The Gulf Islands National Park Reserve was established in 2003 and encompasses 15 islands and many islets and reefs. Graced by a Mediterranean climate, Gulf Islands National Park Reserve is the 40th national park in a system of 43 across Canada situated in British Columbia’s Gulf Islands.
Each island, including North and South Pender, Saturna and Mayne, provides its own unique experience for visitors throughout the almost 9,000 acre park with peaceful, panoramic water views and stunning natural scenery.
What To Do at Gulf Islands National Park Reserve
Whale watching: Head out to Mayne or Saturna island for a few hours of whale watching. Bring along a picnic to enjoy or just relax near the water where you can survey the area. These islands are ideal for catching glimpses of the wildlife, including sea lions, birds and whales. In the waters surrounding the islands, orcas, grey, humpback and minke whales swim around and provide you with exciting visuals when they come above water. Your other option is take a charter tour from Salt Spring, Galiano or Pender Islands served by OutDoor Visions Marine Safaris.
Kayaking: Spending time on the water is a must when visiting Gulf Islands National Park Reserve. A great way to do that while getting in some physical activity is to head to Cabbage Island or Portland Island and hire a kayak (or canoe) to glide around and witness nature while paddling about; we recommend Pender Island Kayak Adventures (PIKA), which offers quality sea kayak tours, rentals and lessons in the waters around the North and South Pender Islands. Not only will you have a blast, but it gives you a chance to take a break from the fast pace of living and simply float along for a while.
Geocaching: Adventure seekers will love geocaching. Geocaching is an interactive treasure hunt using GPS, and it’s a perfect way to have a ton of fun and explore the park. You can participate in a program or choose a self-guided trip around the islands’ best natural and cultural locations. Geocaching is sure to take you to places on the islands you might not have otherwise investigated. There are two geocaching loops that take you on a guided hunt around the islands. The Gulf Islands Survivor Challenge is a family friendly, laid back treasure hunt spread throughout the park. The first cache location is provided and then you must follow a series of clues to find the remaining caches. The Top Ten is a more strenuous treasure hunt for adventure seekers who love to “choose their own adventure.” Caches are not listed in a particular order, so it’s up to you to create a route to find them all.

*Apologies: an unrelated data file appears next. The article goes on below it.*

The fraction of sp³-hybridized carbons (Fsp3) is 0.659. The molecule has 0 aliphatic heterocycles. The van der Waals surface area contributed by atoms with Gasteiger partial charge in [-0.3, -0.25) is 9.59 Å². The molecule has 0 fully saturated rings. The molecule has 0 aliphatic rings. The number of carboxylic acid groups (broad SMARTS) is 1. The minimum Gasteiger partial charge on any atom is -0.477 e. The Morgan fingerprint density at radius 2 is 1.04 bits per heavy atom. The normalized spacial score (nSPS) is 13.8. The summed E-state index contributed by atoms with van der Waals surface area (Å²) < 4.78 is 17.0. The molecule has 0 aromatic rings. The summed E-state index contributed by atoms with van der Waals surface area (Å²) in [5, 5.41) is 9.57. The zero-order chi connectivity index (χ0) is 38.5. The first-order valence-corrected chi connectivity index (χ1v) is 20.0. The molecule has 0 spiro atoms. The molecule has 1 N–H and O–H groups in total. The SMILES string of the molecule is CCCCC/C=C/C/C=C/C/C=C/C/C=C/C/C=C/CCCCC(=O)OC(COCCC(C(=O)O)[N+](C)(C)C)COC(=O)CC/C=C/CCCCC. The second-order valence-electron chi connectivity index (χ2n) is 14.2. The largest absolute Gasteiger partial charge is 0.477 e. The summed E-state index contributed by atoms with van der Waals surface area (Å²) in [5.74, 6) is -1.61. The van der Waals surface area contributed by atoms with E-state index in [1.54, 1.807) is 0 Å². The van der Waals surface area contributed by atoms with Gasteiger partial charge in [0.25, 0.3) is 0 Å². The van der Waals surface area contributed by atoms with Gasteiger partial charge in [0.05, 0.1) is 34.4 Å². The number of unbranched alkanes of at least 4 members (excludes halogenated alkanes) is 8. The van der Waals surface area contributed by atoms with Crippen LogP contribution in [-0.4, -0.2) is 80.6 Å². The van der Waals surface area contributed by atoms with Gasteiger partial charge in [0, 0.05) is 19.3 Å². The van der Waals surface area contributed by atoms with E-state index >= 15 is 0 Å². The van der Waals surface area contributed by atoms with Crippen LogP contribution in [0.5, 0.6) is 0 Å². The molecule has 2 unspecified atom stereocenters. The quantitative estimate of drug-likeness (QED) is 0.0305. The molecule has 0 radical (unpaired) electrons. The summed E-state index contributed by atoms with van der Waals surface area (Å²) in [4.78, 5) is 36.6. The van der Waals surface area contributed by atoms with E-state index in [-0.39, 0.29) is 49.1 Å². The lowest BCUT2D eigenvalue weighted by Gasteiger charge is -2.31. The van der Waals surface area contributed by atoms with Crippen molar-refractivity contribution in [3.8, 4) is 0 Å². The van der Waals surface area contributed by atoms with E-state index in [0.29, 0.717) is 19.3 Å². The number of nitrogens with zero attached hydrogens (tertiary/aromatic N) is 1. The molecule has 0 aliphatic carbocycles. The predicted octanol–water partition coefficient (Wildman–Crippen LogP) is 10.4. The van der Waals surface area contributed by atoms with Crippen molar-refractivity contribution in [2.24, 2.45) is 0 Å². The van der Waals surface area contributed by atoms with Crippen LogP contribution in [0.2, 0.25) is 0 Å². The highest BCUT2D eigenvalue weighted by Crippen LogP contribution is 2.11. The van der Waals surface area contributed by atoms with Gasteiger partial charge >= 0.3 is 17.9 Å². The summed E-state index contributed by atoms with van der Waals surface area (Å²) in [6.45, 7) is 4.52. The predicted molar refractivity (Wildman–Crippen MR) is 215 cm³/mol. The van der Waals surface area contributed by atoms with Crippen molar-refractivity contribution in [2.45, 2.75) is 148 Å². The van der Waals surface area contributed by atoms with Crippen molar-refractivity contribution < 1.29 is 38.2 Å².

Hiking: Another fantastic way to explore the park is to take a hike. Gulf Islands National Park Reserve features a variety of options for day hikes and walks that are perfect for people of all ages and abilities. You can choose from shoreline trails along the beaches, uphill climbs to panoramic views or forest hikes to get closer to nature. On South Pender Island, you can get some outdoor exercise hiking up Mount Norman, where you’ll be greeted at the top by 360 degree views of the park in all its glory.
Visiting the beach: Whether you’re looking to lounge out and soak up some vitamin D or splash around in the ocean, visiting the beaches of Gulf Island National Park Reserve is a terrific way to spend the day. Build sandcastles and create flowing stories about the royalty that live in them at Sidney Spit or hear the sea lions bark at East Point. Even though the water can be chilly, swimming is popular at the park, especially during the toasty summer months.
Cycling: For other exercise enthusiasts, Gulf Island National Park Reserve offers an array of options for cycling tours. Mayne Island is the best option for cycling due to the shorter road networks. Take a bike tour of the whole island and discover interesting stops along the way. North and South Pender Island and Saturna boast hilly, winding roads making for a more challenging yet exciting ride with beautiful scenery as you go by. Traveling on the ferry is easy with a bike so it’s not a problem to move between islands with ease; for additional info visit here or here.
Enjoying cultural experiences: Head over to Russell Island and wander through the forest trails to a Hawaiian Homestead. During the summer in the afternoons and evenings, descendants of original settlers paint pictures with stories of their ancestors’ lives on the island. You can also visit the Pender Island Museum or the Fog Alarm Building at East Point to interact with island locals and hear all about the history and culture of the islands.